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Due to rising commodity prices and robust domestic demand, Ghana's economy is expected to gradually recover over the medium term. Ghana got $1 billion in SDRs from the IMF recently, a portion of which would be used to aid economic recovery. In the years 2021-23, annual growth is predicted to average 5.1 percent. Real per capita GDP is expected to rebound to pre-COVID-19 levels in 2021, after dropping by 1.7 percent in 2020.
As the government pursues its economic stimulus program, the fiscal deficit is anticipated to remain high. It is expected to fall to 14% of GDP in 2021 and 9.5 percent in 2023, still exceeding Ghana's 5% cap.
1 January- New Years Day
7 January- Constitution Day
6 March - Independence Day
7 March- Independence Day Holiday
15 April - Good Friday
18 April - Easter Monday
1 May - May Day
2 May- May Day Holiday
2 May- Eid al-Fitr
25 May- Africa Unity Day
1 July- Republic Day
9 July- Eid al-Adha
4 August-Founder's Day
21 September-Kwame Nkrumah Memorial Day
2 December- Farmer's Day
25 December- Christmas Day
26 December-Boxing Day
27 December -Christmas Holiday
Ghana's monthly minimum wage rates are computed as a daily wage multiplied by 27 days. If an employee takes up additional hours at work, then the hours are regarded as overtime work. Thus, the minimum wage is computed as 4.33 times the work hours per week, or rather 12.53 Cedis ($2.07) daily.
Payroll in Ghana is done on a monthly basis, with payments due on the same day each month and no later than the final working day of the month. Some firms, on the other hand, choose to pay their employees biweekly.
There are no provisions in the law regarding 13th salaries.
The worldwide income of a resident person is taxed. The assessable income of a resident person includes income from business and investment (from both Ghanaian and foreign sources).
If a non-resident person's business and investment income originates in Ghana, it is included in the assessable income for the year of assessment. Any revenue derived from a non-resident person's Ghanaian permanent establishment (PE) is subject to taxation.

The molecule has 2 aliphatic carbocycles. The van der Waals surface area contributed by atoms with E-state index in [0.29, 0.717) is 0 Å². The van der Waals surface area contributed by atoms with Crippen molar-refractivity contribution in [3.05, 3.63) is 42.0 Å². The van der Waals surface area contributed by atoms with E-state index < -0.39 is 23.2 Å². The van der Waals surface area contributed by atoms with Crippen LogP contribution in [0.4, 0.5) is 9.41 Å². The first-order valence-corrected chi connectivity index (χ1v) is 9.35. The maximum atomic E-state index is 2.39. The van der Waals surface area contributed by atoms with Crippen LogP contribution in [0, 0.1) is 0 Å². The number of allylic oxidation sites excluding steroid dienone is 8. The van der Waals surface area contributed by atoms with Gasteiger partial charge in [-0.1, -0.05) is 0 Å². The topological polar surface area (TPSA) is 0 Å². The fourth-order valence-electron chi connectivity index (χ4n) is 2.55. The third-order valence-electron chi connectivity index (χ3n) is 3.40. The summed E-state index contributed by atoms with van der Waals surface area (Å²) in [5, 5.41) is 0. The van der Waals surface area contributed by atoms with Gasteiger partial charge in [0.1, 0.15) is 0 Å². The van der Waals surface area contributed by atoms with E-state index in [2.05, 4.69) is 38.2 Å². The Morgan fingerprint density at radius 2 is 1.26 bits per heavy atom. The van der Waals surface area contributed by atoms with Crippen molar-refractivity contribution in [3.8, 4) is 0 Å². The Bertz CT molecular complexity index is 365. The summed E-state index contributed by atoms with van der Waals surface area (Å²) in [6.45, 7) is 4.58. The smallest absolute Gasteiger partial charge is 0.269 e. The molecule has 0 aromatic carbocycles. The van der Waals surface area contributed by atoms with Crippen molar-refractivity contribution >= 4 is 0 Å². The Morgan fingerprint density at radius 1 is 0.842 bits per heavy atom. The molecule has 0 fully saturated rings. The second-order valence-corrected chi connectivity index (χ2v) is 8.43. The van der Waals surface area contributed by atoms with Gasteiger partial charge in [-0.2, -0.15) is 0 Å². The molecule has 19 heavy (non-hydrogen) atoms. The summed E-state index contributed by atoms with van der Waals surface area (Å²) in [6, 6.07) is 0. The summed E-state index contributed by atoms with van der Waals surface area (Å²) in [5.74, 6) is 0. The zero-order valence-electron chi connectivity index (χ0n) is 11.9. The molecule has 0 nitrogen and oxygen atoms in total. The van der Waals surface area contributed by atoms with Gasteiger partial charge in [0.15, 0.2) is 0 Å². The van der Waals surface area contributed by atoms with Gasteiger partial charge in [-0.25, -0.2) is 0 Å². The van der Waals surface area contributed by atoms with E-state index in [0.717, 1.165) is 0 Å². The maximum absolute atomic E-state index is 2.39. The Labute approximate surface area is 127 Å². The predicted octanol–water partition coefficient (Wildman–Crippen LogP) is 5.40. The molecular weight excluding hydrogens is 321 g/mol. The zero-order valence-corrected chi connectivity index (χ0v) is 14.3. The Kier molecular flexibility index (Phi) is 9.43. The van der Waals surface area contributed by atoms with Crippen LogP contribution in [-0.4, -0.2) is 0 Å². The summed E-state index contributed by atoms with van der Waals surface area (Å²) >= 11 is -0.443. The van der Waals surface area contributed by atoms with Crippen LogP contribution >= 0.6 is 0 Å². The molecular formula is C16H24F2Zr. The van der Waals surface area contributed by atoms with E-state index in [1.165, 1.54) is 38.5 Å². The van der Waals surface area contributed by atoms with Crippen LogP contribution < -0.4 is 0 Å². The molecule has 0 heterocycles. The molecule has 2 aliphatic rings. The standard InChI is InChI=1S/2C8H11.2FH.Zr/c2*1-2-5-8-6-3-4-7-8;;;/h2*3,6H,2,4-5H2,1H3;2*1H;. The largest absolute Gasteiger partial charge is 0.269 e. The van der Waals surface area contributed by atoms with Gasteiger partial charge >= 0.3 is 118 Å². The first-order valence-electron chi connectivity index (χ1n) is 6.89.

The general rate of corporate income tax (CIT) is 25%.
CIT is charged at a rate of 35 percent for mining and upstream petroleum industries, and 22 percent for companies primarily engaged in the hotel industry.
The CIT rate for non-traditional exporters is 8%, while banks have a CIT rate of 2%.
Every female worker is entitled to 84 days (12 weeks) of fully paid maternity leave. Before the maternity leave is granted, the pregnant employee is required to present a medical certificate from a medical practitioner. This certificate must show the expected date for the pregnant employee’s confinement. In case of caesarean or abnormal births, the maternity leave is extended for two more weeks.
Paternity leave is not a legal provision in Ghana; however, in some instances, a one week leave can be granted by an organization upon a collective agreement.
The termination of employment in Ghana varies across organizations, depending on the employment agreement and contract. Either the employer or the employee can end the employment any time, though a written notice is required. In case of unfair termination, the employee can present a claim at the labor court.
When the employment termination is regarded as ‘at-will,’ the worker or employee can end the employment without notice. However, in case the ‘at will’ clause is missing in the signed employment agreement, the employer is expected to pay the employee “in lieu of notice”.
The Ghana notice period follows the following guidelines: